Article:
Trail Beta

    Length of trail: 8.2 miles (roundtrip) Season: March-October Difficulty: Strenuous

    Mt. Colden via Avalanche Pass Trail, New York

    We’d be remiss to exclude any Adirondacks trails from our list, and Mt. Colden is a gem of the first water. This stunningly beautiful loop hike uses the Avalanche Pass hike, which is steeper (boasting a section known as ‘Misery Mile’) but arguably more scenic as it climbs passes through Avalanche Pass before ascending Mt. Colden from Colden Lake. Staircases are used in the steepest sections, so think of this as Mother Nature’s stairmaster.

    Trail Beta

    Length of trail: 14.75 miles Season: Late summer-fall (avoid mud season to prevent damaging trails) Difficulty: Strenuous (steep staircases and ladders)

    Hawksbill Mountain via the Upper Hawksbill Trail, Virginia

    Known as the tallest mountain in Shenandoah National Park (4,049 feet), Hawksbill Mountain is a great area for wildlife spotting, especially if you are interested in birding. Birds of prey are a wondrous site and peregrine falcons can frequently be spotted soaring above the trail. The Upper Hawksbill Trail is the easiest, most direct route up to the summit, and is clearly marked with blue blazes. Near the summit, you should spot Byrd’s Nest Shelter, a day-use area that will be one of the first indications you are close to the top. Camping is prohibited, but it’s a great place to rest for a lunch break.

    Trail Beta

    Length of trail: 4.2 miles RT Season: Year round Difficulty: Easy

    The Presidential Traverse, New Hampshire

    Let’s be honest: this traverse is not for the faint of heart, and anyone wanting to tackle the entire thing in a day should seriously evaluate their physical prowess before embarking upon this hike. For those who are willing and able, the Presidential Traverse is a rite of passage for many hardcore hikers in the east. Covering 23 miles and almost 9,000 feet of elevation gain, this traverse is typically done from north to south, beginning with Mt. Madison (5,367 feet) and concluding with Mt. Jackson (4,052 feet). Weather can be nasty and hikers need to be prepared for anything. Of course, you certainly don’t need to tackle this as a day hike and can split it into 2-3 days if it sounds like too much. If you opt for the whole shebang in a day, be prepared for a pre-dawn-to-dusk day. Note: Study the bailout points before attempting so that you are prepared for unforeseen accidents.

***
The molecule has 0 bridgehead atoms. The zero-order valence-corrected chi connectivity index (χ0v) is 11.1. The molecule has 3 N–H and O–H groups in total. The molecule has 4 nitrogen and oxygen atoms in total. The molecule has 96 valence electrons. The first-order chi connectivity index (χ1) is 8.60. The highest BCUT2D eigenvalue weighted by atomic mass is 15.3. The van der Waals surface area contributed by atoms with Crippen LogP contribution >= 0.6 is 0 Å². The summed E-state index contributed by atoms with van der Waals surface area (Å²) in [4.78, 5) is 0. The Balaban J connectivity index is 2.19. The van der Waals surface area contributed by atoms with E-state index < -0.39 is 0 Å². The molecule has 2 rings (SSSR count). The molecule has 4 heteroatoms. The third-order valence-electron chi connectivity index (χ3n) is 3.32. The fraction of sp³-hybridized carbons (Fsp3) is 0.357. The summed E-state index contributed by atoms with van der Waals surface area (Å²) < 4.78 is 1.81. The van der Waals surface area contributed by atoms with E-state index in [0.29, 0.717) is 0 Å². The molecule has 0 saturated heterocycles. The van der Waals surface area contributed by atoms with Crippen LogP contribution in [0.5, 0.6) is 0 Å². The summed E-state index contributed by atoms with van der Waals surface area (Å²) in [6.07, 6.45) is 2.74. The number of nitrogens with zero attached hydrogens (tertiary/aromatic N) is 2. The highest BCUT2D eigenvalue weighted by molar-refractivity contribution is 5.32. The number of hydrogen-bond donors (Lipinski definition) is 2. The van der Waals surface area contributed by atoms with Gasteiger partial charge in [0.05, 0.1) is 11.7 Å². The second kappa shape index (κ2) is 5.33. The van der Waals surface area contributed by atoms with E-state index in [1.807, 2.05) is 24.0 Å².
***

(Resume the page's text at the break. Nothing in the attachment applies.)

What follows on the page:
Trail Beta

    Length of trail: 23 miles Season: Can be done year round, depending on experience level Difficulty: Extremely strenuous

    Rocky Top Trail, Tennessee

    If you enjoy trails that inspire a bit of nostalgic collegiate folklore, then Rocky Top is the trail for you! This scenic hike is known to be the inspiration for the University of Tennessee’s fight song, which is now the official song for the state. That aside, it’s a hike worth doing for the views alone, but note the elevation gain (4,389 feet). Beautiful rhododendrons line the trail, opening up to a 360-degree panoramic view at the summit. It can be crowded, but the views are top-shelf.

    Trail Beta

    Length of trail: 11.6 miles Season: Year round Difficulty: Strenuous

    Be Prepared

    As with any hike, it is important to be prepared and have the proper hiking gear before embarking on the trail. In particular, be sure you have quality hiking footwear before setting out. Hiking shoes with good tread and support are critical, especially on strenuous hikes like the Presidential Traverse. Additionally, be sure you have enough clothes to keep you warm should the situation go awry; we always recommend packing insulation and a waterproof shell. Finally, always carry extra food and water with you. It may feel like a pain, carrying the extra weight, but you’ll be thankful for the extra calories if you get stuck out there longer than planned. Truly, any prepared hiker should always carry the Ten Essentials with them. Read up on them and make sure you have what you need before tackling your next day on the trail.